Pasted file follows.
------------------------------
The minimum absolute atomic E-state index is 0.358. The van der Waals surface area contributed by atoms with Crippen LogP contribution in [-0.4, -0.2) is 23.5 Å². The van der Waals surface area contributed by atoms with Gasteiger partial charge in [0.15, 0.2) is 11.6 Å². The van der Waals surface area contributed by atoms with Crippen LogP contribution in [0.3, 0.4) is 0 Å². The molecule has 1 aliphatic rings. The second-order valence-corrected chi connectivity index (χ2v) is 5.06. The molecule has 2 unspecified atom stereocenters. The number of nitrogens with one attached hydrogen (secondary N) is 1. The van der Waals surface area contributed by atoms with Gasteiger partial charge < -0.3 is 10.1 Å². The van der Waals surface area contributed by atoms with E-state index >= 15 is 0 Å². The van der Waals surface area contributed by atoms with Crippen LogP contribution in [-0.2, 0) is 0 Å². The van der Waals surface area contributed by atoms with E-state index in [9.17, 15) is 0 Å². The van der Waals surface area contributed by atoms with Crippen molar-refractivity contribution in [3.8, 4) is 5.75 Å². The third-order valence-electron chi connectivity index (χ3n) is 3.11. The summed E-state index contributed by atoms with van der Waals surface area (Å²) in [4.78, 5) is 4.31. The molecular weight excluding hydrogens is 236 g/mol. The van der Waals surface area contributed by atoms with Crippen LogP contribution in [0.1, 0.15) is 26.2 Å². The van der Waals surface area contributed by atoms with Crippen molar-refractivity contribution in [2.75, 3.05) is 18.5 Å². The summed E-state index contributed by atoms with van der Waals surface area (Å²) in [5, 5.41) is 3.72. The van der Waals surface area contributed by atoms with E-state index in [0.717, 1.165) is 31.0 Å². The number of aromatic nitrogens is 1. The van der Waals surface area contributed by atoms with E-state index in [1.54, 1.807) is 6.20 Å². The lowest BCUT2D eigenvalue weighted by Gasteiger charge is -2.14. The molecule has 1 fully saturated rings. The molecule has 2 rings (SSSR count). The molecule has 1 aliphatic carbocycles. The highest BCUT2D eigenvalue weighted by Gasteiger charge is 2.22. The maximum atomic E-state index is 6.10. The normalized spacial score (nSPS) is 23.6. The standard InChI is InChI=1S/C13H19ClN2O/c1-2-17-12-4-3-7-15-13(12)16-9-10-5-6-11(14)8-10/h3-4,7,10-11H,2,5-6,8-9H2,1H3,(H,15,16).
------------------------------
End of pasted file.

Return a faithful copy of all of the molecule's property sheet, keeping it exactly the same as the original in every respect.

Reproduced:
The minimum absolute atomic E-state index is 0.358. The van der Waals surface area contributed by atoms with Crippen LogP contribution in [-0.4, -0.2) is 23.5 Å². The van der Waals surface area contributed by atoms with Gasteiger partial charge in [0.15, 0.2) is 11.6 Å². The van der Waals surface area contributed by atoms with Crippen LogP contribution in [0.3, 0.4) is 0 Å². The molecule has 1 aliphatic rings. The second-order valence-corrected chi connectivity index (χ2v) is 5.06. The molecule has 2 unspecified atom stereocenters. The number of nitrogens with one attached hydrogen (secondary N) is 1. The van der Waals surface area contributed by atoms with Gasteiger partial charge < -0.3 is 10.1 Å². The van der Waals surface area contributed by atoms with E-state index >= 15 is 0 Å². The van der Waals surface area contributed by atoms with Crippen LogP contribution in [-0.2, 0) is 0 Å². The van der Waals surface area contributed by atoms with E-state index in [9.17, 15) is 0 Å². The van der Waals surface area contributed by atoms with Crippen molar-refractivity contribution in [3.8, 4) is 5.75 Å². The third-order valence-electron chi connectivity index (χ3n) is 3.11. The summed E-state index contributed by atoms with van der Waals surface area (Å²) in [4.78, 5) is 4.31. The molecular weight excluding hydrogens is 236 g/mol. The van der Waals surface area contributed by atoms with Crippen LogP contribution in [0.1, 0.15) is 26.2 Å². The van der Waals surface area contributed by atoms with Crippen molar-refractivity contribution in [2.75, 3.05) is 18.5 Å². The summed E-state index contributed by atoms with van der Waals surface area (Å²) in [5, 5.41) is 3.72. The van der Waals surface area contributed by atoms with E-state index in [0.717, 1.165) is 31.0 Å². The number of aromatic nitrogens is 1. The van der Waals surface area contributed by atoms with E-state index in [1.54, 1.807) is 6.20 Å². The lowest BCUT2D eigenvalue weighted by Gasteiger charge is -2.14. The molecule has 1 fully saturated rings. The molecule has 2 rings (SSSR count). The molecule has 1 aliphatic carbocycles. The highest BCUT2D eigenvalue weighted by Gasteiger charge is 2.22. The maximum atomic E-state index is 6.10. The normalized spacial score (nSPS) is 23.6. The standard InChI is InChI=1S/C13H19ClN2O/c1-2-17-12-4-3-7-15-13(12)16-9-10-5-6-11(14)8-10/h3-4,7,10-11H,2,5-6,8-9H2,1H3,(H,15,16).